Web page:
Our first Community Call of 2023 hosted a discussion about the use of preprints by communities in East Asia. While there has been increasing use of preprints in the last few years, trends so far suggest that communities from different geographical regions are at different stages of adoption. An analysis of bioRxiv preprints by Abdill and colleagues highlighted that some countries publish more preprints, relative to their total number of research outputs. For example, China published over 15% of the world’s citable documents the year of the analysis, but contributed only 4% of the preprints. This suggests that there are different levels of awareness and/or perceptions about preprints among communities from that region.
To learn more about perceptions of preprints among researchers in East Asia, we were joined by representatives of two platforms that host preprints: Ritsuko Nakajima, from Jxiv and the Japan Science and Technology Agency, and Min Li from Sciencepaper Online and The Center for Science and Technology Development of the Ministry of Education, People’s Republic of China.
Ritsuko Nakajima provided an overview about the preprint server Jxiv. She noted that the platform fits in the context of Japan’s Open Science Policy, which has outlined a plan to develop infrastructure to support digital transformation in research. In addition, a report by Japan’s National Institute of Science and Technology Policy in 2020 looked at preprints related to COVID-19 and revealed that Japan ranked 13th among the countries that contributed COVID-19 preprints, suggesting there is scope for increasing the contribution of preprints from the country. Nakajima also explained that the ecosystem of journals in Japan includes a majority of journals that only publish in Japanese or that include a mix of content in English and Japanese; this represents how much research is being conducted in Japanese. These trends highlighted a need for a platform to share region-specific research in the language used by many Japanese researchers. Jxiv launched in March 2022 with a scope covering all research fields as well as manuscripts both in English and Japanese. Submissions to Jxiv undergo a screening process involving an evaluation by experts, and if the submission is approved, it is usually published within 48 hours. The server has so far published 123 preprints, and is planning further outreach among researchers to encourage the use of preprints, for example, as a way to fulfill green Open Access recommendations for publications from Japan.
Min Li presented about Sciencepaper Online, a platform launched in 2003 with the aims to broaden the academic communication channels available to researchers in China, and to facilitate the rapid sharing of research results. Sciencepaper Online provides options for the open publication of preprints and inclusion of journal articles, and in 2008 it established the Highlights of Sciencepaper Online journal. Upon submission to Sciencepaper Online, papers undergo in-house checks and if approved they appear as a free paper online. In addition, the authors can also pursue peer review of the manuscript as well as a publication certificate for preprints. Sciencepaper Online now has over 280,000 registered users and hosts more than a million and a half papers, 100,000 among those being preprints.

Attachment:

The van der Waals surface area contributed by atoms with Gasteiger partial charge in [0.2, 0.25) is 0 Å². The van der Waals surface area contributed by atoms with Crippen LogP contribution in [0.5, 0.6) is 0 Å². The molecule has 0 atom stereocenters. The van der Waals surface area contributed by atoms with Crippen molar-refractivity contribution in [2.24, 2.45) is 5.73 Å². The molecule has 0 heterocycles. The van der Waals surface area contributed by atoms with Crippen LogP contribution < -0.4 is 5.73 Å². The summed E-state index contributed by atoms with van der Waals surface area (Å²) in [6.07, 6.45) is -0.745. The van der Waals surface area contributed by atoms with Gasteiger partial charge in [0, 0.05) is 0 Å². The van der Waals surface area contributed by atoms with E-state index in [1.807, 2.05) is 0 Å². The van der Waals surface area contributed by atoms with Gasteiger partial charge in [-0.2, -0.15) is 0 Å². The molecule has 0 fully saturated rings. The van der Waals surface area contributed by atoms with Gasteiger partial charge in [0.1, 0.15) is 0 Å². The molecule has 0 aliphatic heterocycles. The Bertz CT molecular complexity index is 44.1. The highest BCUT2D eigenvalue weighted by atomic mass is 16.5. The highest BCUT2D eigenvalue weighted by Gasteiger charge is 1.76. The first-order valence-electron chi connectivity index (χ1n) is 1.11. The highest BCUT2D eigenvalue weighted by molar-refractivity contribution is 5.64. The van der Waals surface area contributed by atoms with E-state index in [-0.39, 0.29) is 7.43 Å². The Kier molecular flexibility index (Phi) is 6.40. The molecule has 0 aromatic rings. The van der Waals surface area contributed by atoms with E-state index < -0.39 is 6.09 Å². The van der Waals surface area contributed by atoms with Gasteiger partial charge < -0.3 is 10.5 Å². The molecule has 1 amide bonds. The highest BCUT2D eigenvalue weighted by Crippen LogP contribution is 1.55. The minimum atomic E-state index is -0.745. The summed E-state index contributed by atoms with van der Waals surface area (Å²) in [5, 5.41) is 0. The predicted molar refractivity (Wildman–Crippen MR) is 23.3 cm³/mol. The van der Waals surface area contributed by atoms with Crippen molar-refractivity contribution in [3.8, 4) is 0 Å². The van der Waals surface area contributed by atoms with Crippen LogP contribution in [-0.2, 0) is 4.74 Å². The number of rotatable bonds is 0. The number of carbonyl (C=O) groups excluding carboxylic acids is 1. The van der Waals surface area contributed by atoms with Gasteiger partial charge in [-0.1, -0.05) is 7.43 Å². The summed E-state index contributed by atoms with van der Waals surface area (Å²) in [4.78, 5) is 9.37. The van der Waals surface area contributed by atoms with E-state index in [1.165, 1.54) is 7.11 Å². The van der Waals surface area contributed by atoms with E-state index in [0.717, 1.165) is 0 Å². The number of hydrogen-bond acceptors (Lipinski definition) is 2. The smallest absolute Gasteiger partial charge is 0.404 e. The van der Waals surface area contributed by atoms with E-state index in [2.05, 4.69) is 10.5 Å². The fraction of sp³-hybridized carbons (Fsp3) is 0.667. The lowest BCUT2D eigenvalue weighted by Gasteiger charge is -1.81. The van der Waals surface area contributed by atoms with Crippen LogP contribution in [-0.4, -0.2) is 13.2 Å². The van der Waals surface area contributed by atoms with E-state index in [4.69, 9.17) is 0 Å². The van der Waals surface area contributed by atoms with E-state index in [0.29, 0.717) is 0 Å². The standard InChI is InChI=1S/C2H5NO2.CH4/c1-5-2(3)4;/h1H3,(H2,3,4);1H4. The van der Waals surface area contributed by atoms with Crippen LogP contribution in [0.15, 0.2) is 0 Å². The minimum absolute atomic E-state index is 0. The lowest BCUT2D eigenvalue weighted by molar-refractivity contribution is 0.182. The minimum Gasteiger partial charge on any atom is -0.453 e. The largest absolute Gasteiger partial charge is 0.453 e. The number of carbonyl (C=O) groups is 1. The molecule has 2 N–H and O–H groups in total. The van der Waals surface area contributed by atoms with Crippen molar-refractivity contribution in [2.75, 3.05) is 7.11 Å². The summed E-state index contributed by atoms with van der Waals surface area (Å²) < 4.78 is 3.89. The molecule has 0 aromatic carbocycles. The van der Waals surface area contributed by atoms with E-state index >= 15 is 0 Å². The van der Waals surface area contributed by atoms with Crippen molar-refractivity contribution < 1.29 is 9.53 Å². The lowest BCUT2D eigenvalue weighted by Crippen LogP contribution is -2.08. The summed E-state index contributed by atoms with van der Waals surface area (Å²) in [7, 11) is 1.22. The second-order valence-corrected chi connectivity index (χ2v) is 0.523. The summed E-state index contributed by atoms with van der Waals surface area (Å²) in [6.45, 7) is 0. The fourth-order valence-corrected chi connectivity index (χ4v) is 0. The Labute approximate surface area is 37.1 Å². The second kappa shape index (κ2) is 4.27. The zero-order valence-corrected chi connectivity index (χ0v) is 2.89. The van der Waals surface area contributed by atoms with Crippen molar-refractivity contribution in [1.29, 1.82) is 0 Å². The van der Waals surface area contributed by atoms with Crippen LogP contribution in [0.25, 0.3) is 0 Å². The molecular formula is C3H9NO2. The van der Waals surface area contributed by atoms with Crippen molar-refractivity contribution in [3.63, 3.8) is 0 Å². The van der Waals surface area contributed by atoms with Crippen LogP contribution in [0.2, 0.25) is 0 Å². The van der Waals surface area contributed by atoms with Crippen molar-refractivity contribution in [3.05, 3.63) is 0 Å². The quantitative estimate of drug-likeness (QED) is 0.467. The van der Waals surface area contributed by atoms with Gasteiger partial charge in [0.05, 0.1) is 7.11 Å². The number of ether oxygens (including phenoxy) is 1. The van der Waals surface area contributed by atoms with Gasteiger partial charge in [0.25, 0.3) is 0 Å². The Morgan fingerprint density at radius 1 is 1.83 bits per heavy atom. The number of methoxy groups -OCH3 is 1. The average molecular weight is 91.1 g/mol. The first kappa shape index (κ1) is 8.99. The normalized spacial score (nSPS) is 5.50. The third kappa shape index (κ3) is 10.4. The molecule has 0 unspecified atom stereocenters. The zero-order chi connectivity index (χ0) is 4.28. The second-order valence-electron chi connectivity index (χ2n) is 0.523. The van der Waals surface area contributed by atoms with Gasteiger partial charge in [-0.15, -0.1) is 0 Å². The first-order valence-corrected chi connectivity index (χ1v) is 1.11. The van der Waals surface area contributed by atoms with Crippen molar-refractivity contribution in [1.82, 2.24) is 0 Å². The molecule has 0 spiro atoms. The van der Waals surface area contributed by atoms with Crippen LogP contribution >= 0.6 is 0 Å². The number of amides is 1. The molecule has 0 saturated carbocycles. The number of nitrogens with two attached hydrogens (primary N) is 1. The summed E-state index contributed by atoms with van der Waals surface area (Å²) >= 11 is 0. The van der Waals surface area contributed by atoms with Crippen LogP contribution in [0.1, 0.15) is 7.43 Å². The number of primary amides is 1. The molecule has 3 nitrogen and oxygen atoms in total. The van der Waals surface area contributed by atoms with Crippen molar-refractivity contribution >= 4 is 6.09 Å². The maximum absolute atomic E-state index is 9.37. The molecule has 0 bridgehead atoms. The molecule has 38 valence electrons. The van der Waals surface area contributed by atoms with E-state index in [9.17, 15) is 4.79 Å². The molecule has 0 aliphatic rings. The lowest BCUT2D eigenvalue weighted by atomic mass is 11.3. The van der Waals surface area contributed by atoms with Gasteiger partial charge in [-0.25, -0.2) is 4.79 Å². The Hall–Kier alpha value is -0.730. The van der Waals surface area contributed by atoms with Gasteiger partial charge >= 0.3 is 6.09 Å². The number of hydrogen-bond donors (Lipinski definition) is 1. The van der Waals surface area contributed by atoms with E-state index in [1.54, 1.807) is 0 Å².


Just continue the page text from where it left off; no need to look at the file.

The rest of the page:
Following the presentations we engaged in a discussion with the two speakers. Attendees were interested in learning more about whether authors could take the reviews from Sciencepaper Online to submit their paper elsewhere, or whether once reviewed the paper on the platform would be considered published. Min Li explained that the reviews they provide are open and free access and can be recommended to other journals although in their experience the uptake of this option by authors has been very low. On the topic of reviews and reactions on papers, Ritsuko Nakajima noted that Jxiv does not currently have commenting features on papers; the server is considering this option, although they are aware that some researchers have expressed concern about the possibility of having critical comments publicly available on their preprints.
We asked both speakers for their thoughts on how to increase awareness and engagement with preprints among researchers in the region. The speakers highlighted the importance of connections with journals to reassure authors that they can have a preprint and also pursue publication at a journal. Min Li noted that Sciencepaper Online is trying to provide integration with journals, so that authors can submit their preprint from the platform to a number of journals for consideration in the future. Ritsuko Nakajima noted that they are encouraging journals in Japan to update their editorial policies to very clearly note that they accept papers posted as a preprint on Jxiv. They are also pursuing discussion with societies in different disciplines to increase awareness of preprints across their members.
We thank our two speakers for a great overview of their platforms and for sharing their insights into how preprints are used and perceived by researchers in East Asia. We look forward to engaging more with communities in the region to support awareness of preprints. Our Preprint FAQ is available in Chinese, and we welcome additional suggestions for preprint resources we could translate or develop specifically for Asian audiences.